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Friday, March 31, 2023

Offal meat in burger? New tech to spot ‘adulteration’ | India News – Times of India

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HYDERABAD: When you eat a chicken burger, cutlet or a nugget, you may wonder how much of meat is skeletal meat and how much of it is skin, liver, gizzard (part of a bird’s stomach) and other offal meat. Hyderabad-based National Research Centre on Meat (NRCM), which works under the aegis of Indian Council of Agricultural Research, has developed a unique technique to identify the offal meat or giblets mixed with skeletal meat.
NRCM scientists detected 5% mixing of offal meat in burgers, nuggets and kheema in their research. In the West, any burger or nugget label mentions each organ of the chicken or lamb used, but such categorisation is not done in India.
NRCM scientists, led by M R Vishnuraj, developed a microRNA technology to differentiate the meat. “DNA-based methods will not be able to detect this type of intra-species adulteration. Organ-specific microRNAs can be detected to find out what organ the burger or nugget or kheema is mixed with,” Vishuraj explained.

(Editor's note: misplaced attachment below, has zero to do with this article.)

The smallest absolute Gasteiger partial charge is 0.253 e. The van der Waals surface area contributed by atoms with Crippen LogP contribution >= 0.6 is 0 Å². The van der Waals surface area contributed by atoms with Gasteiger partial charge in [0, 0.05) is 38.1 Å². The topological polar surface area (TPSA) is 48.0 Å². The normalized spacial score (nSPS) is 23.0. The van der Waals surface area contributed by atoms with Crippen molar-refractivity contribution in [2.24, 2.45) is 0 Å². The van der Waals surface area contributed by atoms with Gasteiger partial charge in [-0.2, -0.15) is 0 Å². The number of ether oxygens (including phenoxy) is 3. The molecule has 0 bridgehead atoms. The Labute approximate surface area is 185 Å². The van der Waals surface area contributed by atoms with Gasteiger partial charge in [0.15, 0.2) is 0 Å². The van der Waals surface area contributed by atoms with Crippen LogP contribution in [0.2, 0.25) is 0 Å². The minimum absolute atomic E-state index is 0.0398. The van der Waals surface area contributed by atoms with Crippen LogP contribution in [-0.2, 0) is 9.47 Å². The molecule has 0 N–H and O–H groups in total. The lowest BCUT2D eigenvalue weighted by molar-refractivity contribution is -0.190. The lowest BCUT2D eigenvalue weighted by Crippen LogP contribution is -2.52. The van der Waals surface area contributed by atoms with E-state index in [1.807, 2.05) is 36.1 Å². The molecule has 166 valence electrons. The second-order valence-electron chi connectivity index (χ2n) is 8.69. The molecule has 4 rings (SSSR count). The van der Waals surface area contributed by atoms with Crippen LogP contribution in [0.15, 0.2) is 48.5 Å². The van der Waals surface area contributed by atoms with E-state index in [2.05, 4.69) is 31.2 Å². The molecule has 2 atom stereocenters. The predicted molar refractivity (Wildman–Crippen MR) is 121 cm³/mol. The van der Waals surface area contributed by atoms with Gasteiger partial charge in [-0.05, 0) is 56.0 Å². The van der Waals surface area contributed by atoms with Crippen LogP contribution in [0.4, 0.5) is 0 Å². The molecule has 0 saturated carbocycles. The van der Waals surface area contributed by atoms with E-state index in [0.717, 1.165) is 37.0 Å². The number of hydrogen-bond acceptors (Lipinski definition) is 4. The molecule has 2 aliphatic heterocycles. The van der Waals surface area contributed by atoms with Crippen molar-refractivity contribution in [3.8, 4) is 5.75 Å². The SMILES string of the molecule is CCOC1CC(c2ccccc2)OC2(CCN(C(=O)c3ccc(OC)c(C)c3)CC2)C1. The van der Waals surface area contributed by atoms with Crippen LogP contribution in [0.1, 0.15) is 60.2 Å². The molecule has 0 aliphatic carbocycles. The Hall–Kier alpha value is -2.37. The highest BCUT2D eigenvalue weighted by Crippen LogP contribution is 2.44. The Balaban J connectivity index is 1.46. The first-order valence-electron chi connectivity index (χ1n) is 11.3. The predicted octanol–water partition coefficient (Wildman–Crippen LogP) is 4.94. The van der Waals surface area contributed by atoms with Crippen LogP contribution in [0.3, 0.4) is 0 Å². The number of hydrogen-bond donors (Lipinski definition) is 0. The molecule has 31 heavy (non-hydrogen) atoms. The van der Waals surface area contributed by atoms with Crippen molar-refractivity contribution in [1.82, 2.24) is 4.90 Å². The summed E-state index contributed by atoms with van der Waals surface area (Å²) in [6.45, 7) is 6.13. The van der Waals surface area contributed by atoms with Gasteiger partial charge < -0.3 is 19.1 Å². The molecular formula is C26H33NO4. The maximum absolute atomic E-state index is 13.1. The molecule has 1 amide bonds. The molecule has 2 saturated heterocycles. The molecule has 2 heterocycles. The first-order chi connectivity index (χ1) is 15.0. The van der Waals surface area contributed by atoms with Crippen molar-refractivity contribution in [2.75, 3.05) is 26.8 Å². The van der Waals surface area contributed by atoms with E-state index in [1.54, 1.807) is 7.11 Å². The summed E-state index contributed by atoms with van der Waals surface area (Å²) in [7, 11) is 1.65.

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The technique will help us identify meat from different organs used in a burger or cutlet. Authorities now should make it mandatory for burger-selling companies to mention the organs they use to prepare the patties. The technology can be used to catch those who don’t practice what they declare. The paying public has a right to know what it is eating.

Normally, food labelling requirements of a regulating authority want manufacturers and restaurants to indicate the actual ingredients used in processed meat products. “However, skeletal meat is often replaced by cheaper offal meat to maximise the revenues from processed meats. This leads to food adulteration,” Vishnuraj pointed out.
Since DNA-based analytical methods were of little use as all the tissues have the same DNA sequence, NRCM used tissue-specific miRNA biomarkers to detect the presence of offal (liver, heart and gizzard) in skeletal meat of chicken, the scientist said. MicroRNA is the name of a family of molecules that helps cells control the kinds and amounts of proteins they make.
The scientists performed deep sequencing of chicken microRNAs from liver, heart, gizzard, muscle and blood for each sample of the minced meat. “Unique and differentially expressed miRNAs were evaluated. Specific miRNAs having differential expression in each tissue studied were selected as candidate markers. These candidate biomarkers were later validated in tissues. We could detect 5% mixing of offal meat in any given sample,” said Vishnuraj.
The research was published in the Journal of Food Science and Technology.

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